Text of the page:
New York, March 1, 2012–Sudanese authorities must halt their efforts to silence news coverage of opposition leadership, the Committee to Protect Journalists said today. Authorities have already closed three newspapers in 2012 and confiscated thousands of copies, CPJ research shows.
The National Intelligence and Security Services (NISS) confiscated the entire print run of the independent daily Al-Tayar on February 20 after the paper printed claims by Hassan al-Turabi, head of the opposition Popular Congress Party (PCP) and leading critic of President Omar al-Bashir, saying the NISS had bugged his office, according to news reports. Two days later, the NISS indefinitely suspended Al-Tayar on charges of “jeopardizing national security,” news reports said. The newspaper frequently ran investigative stories on government corruption, its editor, Osman Mirghani, told Reuters.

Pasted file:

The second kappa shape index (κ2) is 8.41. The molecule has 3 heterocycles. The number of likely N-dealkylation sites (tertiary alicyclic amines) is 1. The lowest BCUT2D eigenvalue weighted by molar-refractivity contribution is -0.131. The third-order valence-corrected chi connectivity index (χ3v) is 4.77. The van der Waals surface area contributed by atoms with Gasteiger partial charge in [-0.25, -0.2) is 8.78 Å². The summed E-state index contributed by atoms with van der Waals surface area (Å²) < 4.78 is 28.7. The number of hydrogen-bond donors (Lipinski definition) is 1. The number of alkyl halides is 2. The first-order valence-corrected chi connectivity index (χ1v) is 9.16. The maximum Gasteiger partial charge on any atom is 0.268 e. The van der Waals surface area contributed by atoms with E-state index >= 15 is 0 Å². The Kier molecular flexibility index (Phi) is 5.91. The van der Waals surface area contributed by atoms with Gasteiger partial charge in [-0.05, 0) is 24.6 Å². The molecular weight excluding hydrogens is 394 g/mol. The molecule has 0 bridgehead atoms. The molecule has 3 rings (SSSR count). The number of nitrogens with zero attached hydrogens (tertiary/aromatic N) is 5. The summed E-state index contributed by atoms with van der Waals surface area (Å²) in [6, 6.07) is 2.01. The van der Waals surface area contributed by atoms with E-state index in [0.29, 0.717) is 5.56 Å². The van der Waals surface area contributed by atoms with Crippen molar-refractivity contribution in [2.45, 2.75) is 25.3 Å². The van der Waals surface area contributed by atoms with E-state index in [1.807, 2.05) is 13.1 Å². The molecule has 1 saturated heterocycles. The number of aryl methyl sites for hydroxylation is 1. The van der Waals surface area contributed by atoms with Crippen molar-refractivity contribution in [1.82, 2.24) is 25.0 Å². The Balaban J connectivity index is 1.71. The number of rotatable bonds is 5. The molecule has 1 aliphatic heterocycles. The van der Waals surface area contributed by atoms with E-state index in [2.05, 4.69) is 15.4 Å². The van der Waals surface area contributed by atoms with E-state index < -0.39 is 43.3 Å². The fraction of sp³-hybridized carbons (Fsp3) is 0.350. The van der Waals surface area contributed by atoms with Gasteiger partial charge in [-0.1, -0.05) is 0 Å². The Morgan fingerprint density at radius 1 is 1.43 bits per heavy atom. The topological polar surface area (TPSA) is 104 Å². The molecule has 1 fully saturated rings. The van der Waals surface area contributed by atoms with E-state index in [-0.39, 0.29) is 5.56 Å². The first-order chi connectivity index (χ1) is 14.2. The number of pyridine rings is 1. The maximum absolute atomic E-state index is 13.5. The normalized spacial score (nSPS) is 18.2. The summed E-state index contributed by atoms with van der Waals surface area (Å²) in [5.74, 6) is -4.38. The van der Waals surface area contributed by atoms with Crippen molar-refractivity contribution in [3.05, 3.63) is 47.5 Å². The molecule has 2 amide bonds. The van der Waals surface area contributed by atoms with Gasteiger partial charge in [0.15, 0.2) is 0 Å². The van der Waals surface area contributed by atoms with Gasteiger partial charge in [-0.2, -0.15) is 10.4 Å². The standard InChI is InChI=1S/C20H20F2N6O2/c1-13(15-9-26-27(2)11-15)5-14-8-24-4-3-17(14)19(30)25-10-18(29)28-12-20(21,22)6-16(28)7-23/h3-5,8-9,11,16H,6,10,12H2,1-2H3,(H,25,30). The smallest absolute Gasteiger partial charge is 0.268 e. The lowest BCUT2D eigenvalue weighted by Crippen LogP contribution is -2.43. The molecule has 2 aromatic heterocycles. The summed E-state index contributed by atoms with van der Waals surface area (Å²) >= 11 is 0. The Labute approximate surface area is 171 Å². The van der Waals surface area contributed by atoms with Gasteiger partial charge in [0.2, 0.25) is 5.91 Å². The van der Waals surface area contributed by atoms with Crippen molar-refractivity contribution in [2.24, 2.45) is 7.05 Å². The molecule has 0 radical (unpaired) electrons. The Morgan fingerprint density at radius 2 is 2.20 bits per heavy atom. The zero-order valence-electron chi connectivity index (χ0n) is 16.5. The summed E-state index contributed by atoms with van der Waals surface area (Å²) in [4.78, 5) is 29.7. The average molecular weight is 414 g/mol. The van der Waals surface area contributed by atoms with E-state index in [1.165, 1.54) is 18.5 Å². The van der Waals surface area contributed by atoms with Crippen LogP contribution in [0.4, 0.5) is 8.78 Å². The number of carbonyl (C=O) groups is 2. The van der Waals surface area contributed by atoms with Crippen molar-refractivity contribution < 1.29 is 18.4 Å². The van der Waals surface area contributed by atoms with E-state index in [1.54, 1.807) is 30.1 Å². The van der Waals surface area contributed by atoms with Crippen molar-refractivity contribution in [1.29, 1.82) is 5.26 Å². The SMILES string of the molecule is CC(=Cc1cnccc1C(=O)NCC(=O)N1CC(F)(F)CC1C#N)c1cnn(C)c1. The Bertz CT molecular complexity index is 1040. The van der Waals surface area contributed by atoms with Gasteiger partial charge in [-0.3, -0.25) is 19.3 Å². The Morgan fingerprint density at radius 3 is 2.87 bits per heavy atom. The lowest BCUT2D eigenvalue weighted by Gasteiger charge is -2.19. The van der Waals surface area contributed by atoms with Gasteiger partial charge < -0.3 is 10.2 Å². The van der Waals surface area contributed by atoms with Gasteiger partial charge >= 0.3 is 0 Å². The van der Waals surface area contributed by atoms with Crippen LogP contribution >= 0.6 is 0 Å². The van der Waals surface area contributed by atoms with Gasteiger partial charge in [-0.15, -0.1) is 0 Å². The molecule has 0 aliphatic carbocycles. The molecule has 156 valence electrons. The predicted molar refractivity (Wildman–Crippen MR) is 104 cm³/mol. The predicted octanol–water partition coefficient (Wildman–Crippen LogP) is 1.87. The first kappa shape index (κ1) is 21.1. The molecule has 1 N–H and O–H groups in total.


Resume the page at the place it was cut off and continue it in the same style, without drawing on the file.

Also on February 20, authorities confiscated the entire print run of independent daily Al-Youm al-Tali for publishing al-Turabi’s accusations, news reports said.
“By closing news outlets and seizing newspapers, President al-Bashir’s government demonstrates its continuing appetite to censor critical news coverage,” said Mohamed Abdel Dayem, CPJ’s Middle East and North Africa program coordinator. “The government must immediately allow the shuttered newspapers to resume operations, and it should stop its practice of seizing every newspaper edition that carries an unflattering story.”
Al-Tayar is the third newspaper to be closed in the past two months, CPJ research shows. Authorities shut down Rai al-Shaab, a daily affiliated with al-Turabi’s party, after raiding its office and confiscating its print run in early January, news outlets reported. The NISS also raided the offices of another private daily, Alwan, which had published several articles in support of al-Turabi, and confiscated its print run in mid-January, news reports said.
In 2011, authorities confiscated newspaper print runs on at least 19 different occasions, CPJ research shows. In each case, the authorities waited for the newspapers to be printed and then confiscated the copies before they were distributed, thus inflicting maximum financial losses.